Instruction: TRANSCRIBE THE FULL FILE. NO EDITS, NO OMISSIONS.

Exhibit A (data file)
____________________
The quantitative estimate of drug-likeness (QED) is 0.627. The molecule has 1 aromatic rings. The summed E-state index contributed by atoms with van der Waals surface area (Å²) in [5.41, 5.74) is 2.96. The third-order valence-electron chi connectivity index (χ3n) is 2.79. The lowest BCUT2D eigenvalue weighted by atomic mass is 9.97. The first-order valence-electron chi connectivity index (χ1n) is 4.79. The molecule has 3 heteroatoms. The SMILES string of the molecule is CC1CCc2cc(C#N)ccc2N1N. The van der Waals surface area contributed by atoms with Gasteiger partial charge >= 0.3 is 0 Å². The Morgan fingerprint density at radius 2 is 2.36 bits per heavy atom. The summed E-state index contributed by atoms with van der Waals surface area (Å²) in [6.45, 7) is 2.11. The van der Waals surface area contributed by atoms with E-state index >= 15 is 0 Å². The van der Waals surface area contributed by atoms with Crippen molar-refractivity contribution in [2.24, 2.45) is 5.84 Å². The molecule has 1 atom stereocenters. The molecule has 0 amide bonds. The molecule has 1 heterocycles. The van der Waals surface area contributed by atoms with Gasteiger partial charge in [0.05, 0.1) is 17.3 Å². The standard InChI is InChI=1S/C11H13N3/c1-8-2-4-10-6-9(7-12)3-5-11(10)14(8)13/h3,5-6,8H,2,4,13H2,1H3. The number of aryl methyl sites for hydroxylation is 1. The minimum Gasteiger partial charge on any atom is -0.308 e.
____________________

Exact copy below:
The quantitative estimate of drug-likeness (QED) is 0.627. The molecule has 1 aromatic rings. The summed E-state index contributed by atoms with van der Waals surface area (Å²) in [5.41, 5.74) is 2.96. The third-order valence-electron chi connectivity index (χ3n) is 2.79. The lowest BCUT2D eigenvalue weighted by atomic mass is 9.97. The first-order valence-electron chi connectivity index (χ1n) is 4.79. The molecule has 3 heteroatoms. The SMILES string of the molecule is CC1CCc2cc(C#N)ccc2N1N. The van der Waals surface area contributed by atoms with Gasteiger partial charge >= 0.3 is 0 Å². The Morgan fingerprint density at radius 2 is 2.36 bits per heavy atom. The summed E-state index contributed by atoms with van der Waals surface area (Å²) in [6.45, 7) is 2.11. The van der Waals surface area contributed by atoms with E-state index >= 15 is 0 Å². The van der Waals surface area contributed by atoms with Crippen molar-refractivity contribution in [2.24, 2.45) is 5.84 Å². The molecule has 1 atom stereocenters. The molecule has 0 amide bonds. The molecule has 1 heterocycles. The van der Waals surface area contributed by atoms with Gasteiger partial charge in [0.05, 0.1) is 17.3 Å². The standard InChI is InChI=1S/C11H13N3/c1-8-2-4-10-6-9(7-12)3-5-11(10)14(8)13/h3,5-6,8H,2,4,13H2,1H3. The number of aryl methyl sites for hydroxylation is 1. The minimum Gasteiger partial charge on any atom is -0.308 e.